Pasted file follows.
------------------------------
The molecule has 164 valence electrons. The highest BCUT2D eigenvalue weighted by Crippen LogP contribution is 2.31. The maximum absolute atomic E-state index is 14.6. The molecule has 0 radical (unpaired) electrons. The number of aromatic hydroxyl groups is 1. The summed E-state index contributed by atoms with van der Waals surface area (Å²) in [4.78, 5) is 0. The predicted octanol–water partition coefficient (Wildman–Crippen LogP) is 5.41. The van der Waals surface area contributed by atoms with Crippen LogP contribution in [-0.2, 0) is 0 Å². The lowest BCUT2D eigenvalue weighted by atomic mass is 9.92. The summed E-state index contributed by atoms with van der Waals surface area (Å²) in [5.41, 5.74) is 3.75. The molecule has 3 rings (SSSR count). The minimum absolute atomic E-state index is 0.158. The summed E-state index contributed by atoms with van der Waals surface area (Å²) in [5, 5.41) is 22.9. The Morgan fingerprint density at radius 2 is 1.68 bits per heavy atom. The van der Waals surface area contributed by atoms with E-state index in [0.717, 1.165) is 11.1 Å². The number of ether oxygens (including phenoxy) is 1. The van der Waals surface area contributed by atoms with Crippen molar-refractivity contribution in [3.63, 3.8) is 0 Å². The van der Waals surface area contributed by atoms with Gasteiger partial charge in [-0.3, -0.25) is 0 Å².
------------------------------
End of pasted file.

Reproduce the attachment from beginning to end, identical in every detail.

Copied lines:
The molecule has 164 valence electrons. The highest BCUT2D eigenvalue weighted by Crippen LogP contribution is 2.31. The maximum absolute atomic E-state index is 14.6. The molecule has 0 radical (unpaired) electrons. The number of aromatic hydroxyl groups is 1. The summed E-state index contributed by atoms with van der Waals surface area (Å²) in [4.78, 5) is 0. The predicted octanol–water partition coefficient (Wildman–Crippen LogP) is 5.41. The van der Waals surface area contributed by atoms with Crippen LogP contribution in [-0.2, 0) is 0 Å². The lowest BCUT2D eigenvalue weighted by atomic mass is 9.92. The summed E-state index contributed by atoms with van der Waals surface area (Å²) in [5.41, 5.74) is 3.75. The molecule has 3 rings (SSSR count). The minimum absolute atomic E-state index is 0.158. The summed E-state index contributed by atoms with van der Waals surface area (Å²) in [5, 5.41) is 22.9. The Morgan fingerprint density at radius 2 is 1.68 bits per heavy atom. The van der Waals surface area contributed by atoms with E-state index in [0.717, 1.165) is 11.1 Å². The number of ether oxygens (including phenoxy) is 1. The van der Waals surface area contributed by atoms with Crippen molar-refractivity contribution in [3.63, 3.8) is 0 Å². The van der Waals surface area contributed by atoms with Gasteiger partial charge in [-0.3, -0.25) is 0 Å².